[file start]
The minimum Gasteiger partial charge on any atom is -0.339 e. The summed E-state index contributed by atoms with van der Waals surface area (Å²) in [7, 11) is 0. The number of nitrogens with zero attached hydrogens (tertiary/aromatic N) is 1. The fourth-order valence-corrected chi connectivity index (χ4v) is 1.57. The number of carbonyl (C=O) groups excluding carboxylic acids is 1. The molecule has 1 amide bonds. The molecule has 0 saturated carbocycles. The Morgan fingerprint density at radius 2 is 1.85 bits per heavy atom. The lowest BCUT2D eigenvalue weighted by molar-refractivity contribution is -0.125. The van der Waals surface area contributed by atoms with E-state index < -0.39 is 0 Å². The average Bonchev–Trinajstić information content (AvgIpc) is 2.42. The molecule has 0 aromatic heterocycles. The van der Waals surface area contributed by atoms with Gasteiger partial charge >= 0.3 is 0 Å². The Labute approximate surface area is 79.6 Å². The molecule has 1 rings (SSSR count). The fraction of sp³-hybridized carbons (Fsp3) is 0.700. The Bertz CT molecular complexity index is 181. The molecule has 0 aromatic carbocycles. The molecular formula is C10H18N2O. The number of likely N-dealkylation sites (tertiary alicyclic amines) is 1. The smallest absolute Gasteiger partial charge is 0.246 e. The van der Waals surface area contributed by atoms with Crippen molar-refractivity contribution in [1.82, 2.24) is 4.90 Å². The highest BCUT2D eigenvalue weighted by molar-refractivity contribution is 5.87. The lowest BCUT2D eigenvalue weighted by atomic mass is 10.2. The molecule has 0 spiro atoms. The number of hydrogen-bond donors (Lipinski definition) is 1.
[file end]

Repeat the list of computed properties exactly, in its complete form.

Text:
The minimum Gasteiger partial charge on any atom is -0.339 e. The summed E-state index contributed by atoms with van der Waals surface area (Å²) in [7, 11) is 0. The number of nitrogens with zero attached hydrogens (tertiary/aromatic N) is 1. The fourth-order valence-corrected chi connectivity index (χ4v) is 1.57. The number of carbonyl (C=O) groups excluding carboxylic acids is 1. The molecule has 1 amide bonds. The molecule has 0 saturated carbocycles. The Morgan fingerprint density at radius 2 is 1.85 bits per heavy atom. The lowest BCUT2D eigenvalue weighted by molar-refractivity contribution is -0.125. The van der Waals surface area contributed by atoms with E-state index < -0.39 is 0 Å². The average Bonchev–Trinajstić information content (AvgIpc) is 2.42. The molecule has 0 aromatic heterocycles. The van der Waals surface area contributed by atoms with Gasteiger partial charge >= 0.3 is 0 Å². The Labute approximate surface area is 79.6 Å². The molecule has 1 rings (SSSR count). The fraction of sp³-hybridized carbons (Fsp3) is 0.700. The Bertz CT molecular complexity index is 181. The molecule has 0 aromatic carbocycles. The molecular formula is C10H18N2O. The number of likely N-dealkylation sites (tertiary alicyclic amines) is 1. The smallest absolute Gasteiger partial charge is 0.246 e. The van der Waals surface area contributed by atoms with Crippen molar-refractivity contribution in [1.82, 2.24) is 4.90 Å². The highest BCUT2D eigenvalue weighted by molar-refractivity contribution is 5.87. The lowest BCUT2D eigenvalue weighted by atomic mass is 10.2. The molecule has 0 spiro atoms. The number of hydrogen-bond donors (Lipinski definition) is 1.